Our research focuses on genes and how they influence behavior. In the fruit fly Drosophila, these studies have included: the demonstration that the fly has a sleep-like behavior similar to that of mammals, the use of highly localized genetic alterations in the nervous system to manipulate behavior, molecular identification of genes causing naturally occurring variation in behaviors such as foraging, geotaxis, and aggression, studies of the circuitry underlying 'innate' courtship behavior; studies of the physiology and circuitry underlying attention and arousal, and studies of the structure and function of gene networks.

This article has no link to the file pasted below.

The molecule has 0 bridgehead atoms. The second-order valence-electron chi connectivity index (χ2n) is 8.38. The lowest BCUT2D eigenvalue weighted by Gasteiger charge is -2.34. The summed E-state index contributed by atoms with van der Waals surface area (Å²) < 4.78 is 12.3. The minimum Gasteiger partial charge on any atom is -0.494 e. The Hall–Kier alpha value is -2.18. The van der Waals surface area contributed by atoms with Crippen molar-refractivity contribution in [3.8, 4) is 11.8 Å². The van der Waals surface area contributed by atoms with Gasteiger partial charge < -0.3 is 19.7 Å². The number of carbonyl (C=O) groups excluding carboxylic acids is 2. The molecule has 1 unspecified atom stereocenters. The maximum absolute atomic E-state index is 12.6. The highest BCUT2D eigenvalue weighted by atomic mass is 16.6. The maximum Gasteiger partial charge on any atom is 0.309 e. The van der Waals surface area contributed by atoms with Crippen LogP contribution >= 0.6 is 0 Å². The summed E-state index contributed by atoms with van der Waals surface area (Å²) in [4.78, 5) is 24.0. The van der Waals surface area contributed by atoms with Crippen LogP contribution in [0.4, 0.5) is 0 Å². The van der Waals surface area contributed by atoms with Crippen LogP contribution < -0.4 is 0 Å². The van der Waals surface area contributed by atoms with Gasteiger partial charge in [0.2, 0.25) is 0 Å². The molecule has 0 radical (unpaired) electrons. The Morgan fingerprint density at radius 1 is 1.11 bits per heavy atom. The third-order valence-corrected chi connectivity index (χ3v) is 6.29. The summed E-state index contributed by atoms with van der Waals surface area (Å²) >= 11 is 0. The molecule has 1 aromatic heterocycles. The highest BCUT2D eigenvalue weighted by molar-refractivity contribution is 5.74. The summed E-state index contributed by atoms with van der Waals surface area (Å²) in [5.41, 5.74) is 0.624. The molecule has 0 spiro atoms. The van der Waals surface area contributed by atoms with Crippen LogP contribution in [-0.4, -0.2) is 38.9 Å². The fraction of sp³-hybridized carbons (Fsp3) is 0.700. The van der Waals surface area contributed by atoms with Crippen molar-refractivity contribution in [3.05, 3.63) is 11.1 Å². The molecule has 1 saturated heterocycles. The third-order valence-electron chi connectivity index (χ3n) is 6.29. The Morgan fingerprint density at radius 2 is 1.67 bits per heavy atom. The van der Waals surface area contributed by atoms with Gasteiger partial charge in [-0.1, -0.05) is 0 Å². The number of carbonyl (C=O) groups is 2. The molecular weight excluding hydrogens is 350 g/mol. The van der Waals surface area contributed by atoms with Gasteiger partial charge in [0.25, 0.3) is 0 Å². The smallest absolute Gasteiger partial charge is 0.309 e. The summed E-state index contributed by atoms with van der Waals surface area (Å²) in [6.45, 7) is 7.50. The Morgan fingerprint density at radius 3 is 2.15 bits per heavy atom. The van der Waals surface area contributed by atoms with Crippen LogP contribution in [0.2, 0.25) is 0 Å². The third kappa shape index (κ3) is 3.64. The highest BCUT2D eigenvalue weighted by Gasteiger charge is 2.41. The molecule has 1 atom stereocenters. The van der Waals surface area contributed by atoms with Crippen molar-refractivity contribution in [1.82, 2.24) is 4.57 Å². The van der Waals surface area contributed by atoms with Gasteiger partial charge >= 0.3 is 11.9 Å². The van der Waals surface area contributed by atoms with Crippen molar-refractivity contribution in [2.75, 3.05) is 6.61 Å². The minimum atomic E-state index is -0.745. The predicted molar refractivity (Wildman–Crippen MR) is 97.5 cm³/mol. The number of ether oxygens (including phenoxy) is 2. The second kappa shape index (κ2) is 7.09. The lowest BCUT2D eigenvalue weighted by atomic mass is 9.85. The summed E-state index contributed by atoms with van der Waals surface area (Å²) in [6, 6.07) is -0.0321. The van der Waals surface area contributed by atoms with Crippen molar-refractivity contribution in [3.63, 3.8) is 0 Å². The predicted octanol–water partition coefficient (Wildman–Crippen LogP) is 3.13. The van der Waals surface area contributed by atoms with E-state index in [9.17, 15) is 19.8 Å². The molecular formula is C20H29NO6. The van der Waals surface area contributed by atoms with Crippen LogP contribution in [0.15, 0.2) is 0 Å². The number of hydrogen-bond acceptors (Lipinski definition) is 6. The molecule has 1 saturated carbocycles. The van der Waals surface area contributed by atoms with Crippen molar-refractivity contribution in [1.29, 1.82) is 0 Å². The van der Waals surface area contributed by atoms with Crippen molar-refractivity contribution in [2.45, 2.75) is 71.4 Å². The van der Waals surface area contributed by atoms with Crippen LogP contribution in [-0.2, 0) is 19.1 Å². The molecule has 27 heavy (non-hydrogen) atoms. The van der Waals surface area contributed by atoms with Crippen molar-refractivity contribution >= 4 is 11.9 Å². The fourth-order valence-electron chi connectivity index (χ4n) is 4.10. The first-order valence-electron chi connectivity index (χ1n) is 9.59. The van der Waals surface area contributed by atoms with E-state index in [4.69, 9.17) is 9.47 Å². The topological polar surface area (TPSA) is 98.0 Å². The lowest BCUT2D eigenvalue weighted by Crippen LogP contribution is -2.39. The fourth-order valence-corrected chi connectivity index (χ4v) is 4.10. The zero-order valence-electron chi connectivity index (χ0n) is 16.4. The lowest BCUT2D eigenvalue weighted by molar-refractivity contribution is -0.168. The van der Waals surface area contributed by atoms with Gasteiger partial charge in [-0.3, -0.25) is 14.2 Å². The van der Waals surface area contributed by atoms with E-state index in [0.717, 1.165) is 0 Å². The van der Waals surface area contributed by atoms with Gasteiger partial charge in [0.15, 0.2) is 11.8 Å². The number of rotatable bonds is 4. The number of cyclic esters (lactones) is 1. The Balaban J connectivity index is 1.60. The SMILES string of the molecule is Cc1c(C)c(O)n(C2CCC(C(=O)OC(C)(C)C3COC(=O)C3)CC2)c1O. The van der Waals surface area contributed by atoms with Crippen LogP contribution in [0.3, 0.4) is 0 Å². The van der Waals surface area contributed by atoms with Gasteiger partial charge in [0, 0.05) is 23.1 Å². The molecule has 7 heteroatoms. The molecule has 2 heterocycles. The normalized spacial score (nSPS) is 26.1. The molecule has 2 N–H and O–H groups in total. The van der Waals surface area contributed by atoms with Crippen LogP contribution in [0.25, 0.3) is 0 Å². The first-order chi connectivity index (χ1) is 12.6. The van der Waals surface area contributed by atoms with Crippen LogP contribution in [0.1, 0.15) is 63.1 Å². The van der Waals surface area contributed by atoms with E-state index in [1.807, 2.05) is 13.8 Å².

In addition to studying these questions in Drosophila, we are now also working with simpler organisms in an effort to be able to manipulate and monitor activities at the whole-network scale. For neuronal networks, we are using optical imaging of whole nervous systems in small jellyfish medusa, and for gene networks we are analyzing whole-genome scale expression patterns in response to manipulations in Paramecium and cyanobacteria. In all of the network studies, we use behavioral outputs (e.g., phototaxis, chemotaxis, and circadian rhythms) as the phenotype to monitor, in conjunction with analysis of network states.